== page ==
The dollar went down to a new low against the euro on after the 13-nation European currency broke through the $1.43 mark.
The euro rose as high as $1.4309 after the U.S. Labor Department reported that applications for jobless benefits hit 337,000 last week - up 28,000 from the week before and the biggest one-week surge since claims jumped 42,000 in the week of Feb. 10.
The euro settled back slightly to $1.4293 - up more than a penny from the $1.4186 it bought in late New York trading on Wednesday, and higher than its previous record of $1.4282 set Oct. 1.
Currency will be a hotly debated topic at an annual G7 Meeting of central bank heads and finance ministers to be held in Washington tomorrow, according to Michael Woolfolk, senior currency strategist at the Bank of New York.
"The fact that the euro has risen suggests that the negative dollar sentiment is strong and persistent, due to recent deterioration in interest rate differentials and growth differentials," Woolfolk said.
European officials are worried that as the euro rises against the dollar, exports to the U.S. and China will be affected negatively. The European Central Bank is expected to raise their interest rates by January, while the Federal Reserve will likely reduce interest rates at the end of the month, Woolfolk said.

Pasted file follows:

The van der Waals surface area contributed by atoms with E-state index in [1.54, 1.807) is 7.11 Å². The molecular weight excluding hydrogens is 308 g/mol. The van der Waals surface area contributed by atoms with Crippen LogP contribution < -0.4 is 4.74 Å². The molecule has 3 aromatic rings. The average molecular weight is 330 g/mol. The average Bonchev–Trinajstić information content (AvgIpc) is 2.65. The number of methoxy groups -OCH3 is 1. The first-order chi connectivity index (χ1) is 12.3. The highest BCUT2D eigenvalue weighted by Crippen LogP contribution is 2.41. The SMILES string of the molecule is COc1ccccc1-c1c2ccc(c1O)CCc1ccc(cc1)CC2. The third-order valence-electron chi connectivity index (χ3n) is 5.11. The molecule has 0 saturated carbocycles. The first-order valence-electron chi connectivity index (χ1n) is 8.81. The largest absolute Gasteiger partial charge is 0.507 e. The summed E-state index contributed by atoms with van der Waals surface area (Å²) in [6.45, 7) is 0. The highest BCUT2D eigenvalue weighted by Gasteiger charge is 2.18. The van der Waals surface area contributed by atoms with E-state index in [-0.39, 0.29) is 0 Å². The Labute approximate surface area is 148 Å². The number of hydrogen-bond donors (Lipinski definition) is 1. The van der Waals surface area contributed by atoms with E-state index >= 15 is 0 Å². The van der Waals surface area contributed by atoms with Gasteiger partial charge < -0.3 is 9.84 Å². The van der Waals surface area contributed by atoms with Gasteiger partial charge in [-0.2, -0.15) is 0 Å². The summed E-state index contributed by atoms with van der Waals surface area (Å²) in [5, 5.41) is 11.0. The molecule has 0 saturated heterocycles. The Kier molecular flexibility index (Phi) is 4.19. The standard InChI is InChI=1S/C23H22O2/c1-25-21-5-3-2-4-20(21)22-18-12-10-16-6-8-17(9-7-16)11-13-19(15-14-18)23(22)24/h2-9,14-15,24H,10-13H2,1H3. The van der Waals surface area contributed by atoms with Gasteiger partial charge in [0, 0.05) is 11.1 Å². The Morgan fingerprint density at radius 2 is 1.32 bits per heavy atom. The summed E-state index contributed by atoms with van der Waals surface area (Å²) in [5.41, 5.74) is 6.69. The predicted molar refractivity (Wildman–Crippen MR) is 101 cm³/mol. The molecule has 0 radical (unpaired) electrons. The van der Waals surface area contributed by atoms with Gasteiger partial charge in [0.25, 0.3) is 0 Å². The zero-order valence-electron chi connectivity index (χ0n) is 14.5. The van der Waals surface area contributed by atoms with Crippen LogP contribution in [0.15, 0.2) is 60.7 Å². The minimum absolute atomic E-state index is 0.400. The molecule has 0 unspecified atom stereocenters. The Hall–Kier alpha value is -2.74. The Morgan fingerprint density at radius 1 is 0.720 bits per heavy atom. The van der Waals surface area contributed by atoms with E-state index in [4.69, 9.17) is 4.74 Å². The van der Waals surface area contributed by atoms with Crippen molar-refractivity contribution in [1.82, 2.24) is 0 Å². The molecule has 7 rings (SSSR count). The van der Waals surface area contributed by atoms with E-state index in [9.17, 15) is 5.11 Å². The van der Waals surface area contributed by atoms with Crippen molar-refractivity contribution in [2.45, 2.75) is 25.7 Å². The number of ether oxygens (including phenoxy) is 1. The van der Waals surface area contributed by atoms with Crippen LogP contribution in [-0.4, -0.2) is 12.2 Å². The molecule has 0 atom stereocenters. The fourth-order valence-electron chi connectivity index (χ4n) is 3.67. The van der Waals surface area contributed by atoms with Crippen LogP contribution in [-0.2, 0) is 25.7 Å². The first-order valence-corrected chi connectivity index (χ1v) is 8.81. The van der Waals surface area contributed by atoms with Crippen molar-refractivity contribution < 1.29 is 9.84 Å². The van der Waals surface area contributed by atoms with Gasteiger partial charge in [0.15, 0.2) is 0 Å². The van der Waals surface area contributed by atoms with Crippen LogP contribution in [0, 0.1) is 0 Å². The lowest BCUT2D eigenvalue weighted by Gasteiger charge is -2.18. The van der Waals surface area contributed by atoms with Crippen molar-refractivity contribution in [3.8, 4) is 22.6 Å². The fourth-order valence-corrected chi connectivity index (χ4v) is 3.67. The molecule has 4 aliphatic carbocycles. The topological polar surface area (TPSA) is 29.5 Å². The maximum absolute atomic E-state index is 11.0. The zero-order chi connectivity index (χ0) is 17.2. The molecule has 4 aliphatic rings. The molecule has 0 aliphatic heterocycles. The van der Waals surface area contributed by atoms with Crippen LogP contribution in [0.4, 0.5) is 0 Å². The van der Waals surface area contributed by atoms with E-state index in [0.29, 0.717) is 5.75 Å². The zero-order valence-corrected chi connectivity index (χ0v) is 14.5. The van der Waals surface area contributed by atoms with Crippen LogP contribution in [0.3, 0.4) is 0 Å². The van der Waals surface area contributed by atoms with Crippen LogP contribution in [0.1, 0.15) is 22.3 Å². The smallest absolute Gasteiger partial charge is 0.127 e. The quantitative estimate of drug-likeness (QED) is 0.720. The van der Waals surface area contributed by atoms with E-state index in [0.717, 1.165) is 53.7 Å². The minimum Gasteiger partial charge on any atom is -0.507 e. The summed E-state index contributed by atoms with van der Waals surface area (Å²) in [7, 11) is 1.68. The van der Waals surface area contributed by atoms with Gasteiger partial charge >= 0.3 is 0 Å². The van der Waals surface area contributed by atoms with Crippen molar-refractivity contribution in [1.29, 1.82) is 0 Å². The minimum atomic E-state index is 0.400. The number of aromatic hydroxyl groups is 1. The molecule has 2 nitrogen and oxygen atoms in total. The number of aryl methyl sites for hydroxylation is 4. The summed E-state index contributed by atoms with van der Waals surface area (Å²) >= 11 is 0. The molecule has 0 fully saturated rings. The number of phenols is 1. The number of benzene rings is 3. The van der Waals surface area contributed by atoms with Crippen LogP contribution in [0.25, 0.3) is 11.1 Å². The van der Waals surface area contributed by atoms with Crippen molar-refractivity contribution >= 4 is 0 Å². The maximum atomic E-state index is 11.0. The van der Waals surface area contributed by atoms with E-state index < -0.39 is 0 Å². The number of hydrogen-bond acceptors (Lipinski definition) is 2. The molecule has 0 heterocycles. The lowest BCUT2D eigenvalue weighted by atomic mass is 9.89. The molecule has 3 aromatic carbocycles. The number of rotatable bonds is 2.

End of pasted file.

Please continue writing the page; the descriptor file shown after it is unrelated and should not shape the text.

Cutting the interest rate has helped drive the dollar down against other major currencies, because even though lower interest rates can jump-start the economy, they can weaken a currency as investors transfer funds to countries where their deposits and fixed-income investments bring higher returns.
The jobless increase was four times the gain of 6,000 that economists had been expecting and was taken as a possible sign that the labor market is starting to weaken under the impact of a severe housing downturn and tight credit markets.
Earlier this week, both Treasury Secretary Henry Paulson and U.S. Federal Reserve Chairman Ben Bernanke warned that the housing crisis was likely to last longer than had been expected.
Already on Wednesday, the U.S. Commerce Department said the construction of new homes and apartments plunged to a 14-year low in September, while the National Association of Home Builders' survey of builder confidence plunged in early October to the lowest level ever recorded in the 22-year history of the survey.
Analysts still believe the economy will be able to avoid a recession because they think the Federal Reserve, which cut interest rates for the first time in four years in September, will reduce rates again should conditions weaken further.
That has helped drive the dollar down against other major currencies, however, because even though lower interest rates can jump-start the economy, they can weaken a currency as investors transfer funds to countries where their deposits and fixed-income investments bring higher returns.
In other trading, the British pound climbed to $2.0448 on Thursday from $2.0355 in New York the day before, while the dollar slipped to purchase 115.65 Japanese yen from 116.55 on Wednesday. The dollar also fell against the Swiss franc, buying 1.1694 from 1.1814.
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